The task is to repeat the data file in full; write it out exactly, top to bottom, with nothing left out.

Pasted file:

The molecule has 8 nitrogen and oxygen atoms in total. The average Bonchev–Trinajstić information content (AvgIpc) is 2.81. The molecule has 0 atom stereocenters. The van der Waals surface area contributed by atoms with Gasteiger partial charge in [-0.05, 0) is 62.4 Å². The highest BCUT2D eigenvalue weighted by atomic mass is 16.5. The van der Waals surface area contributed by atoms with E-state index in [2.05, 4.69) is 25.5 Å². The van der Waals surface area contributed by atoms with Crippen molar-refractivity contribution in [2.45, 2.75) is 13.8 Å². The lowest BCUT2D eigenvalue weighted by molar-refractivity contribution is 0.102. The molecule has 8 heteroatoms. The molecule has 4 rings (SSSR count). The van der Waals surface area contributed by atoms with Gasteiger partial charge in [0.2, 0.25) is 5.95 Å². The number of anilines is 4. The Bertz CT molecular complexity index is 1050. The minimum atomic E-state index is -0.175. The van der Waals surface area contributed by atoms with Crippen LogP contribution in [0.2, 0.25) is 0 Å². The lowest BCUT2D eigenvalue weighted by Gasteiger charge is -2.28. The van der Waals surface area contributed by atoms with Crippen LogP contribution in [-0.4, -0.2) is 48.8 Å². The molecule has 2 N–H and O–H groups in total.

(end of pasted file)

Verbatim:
The molecule has 8 nitrogen and oxygen atoms in total. The average Bonchev–Trinajstić information content (AvgIpc) is 2.81. The molecule has 0 atom stereocenters. The van der Waals surface area contributed by atoms with Gasteiger partial charge in [-0.05, 0) is 62.4 Å². The highest BCUT2D eigenvalue weighted by atomic mass is 16.5. The van der Waals surface area contributed by atoms with E-state index in [2.05, 4.69) is 25.5 Å². The van der Waals surface area contributed by atoms with Crippen molar-refractivity contribution in [2.45, 2.75) is 13.8 Å². The lowest BCUT2D eigenvalue weighted by molar-refractivity contribution is 0.102. The molecule has 8 heteroatoms. The molecule has 4 rings (SSSR count). The van der Waals surface area contributed by atoms with Gasteiger partial charge in [0.2, 0.25) is 5.95 Å². The number of anilines is 4. The Bertz CT molecular complexity index is 1050. The minimum atomic E-state index is -0.175. The van der Waals surface area contributed by atoms with Crippen LogP contribution in [0.2, 0.25) is 0 Å². The lowest BCUT2D eigenvalue weighted by Gasteiger charge is -2.28. The van der Waals surface area contributed by atoms with Crippen LogP contribution in [-0.4, -0.2) is 48.8 Å². The molecule has 2 N–H and O–H groups in total.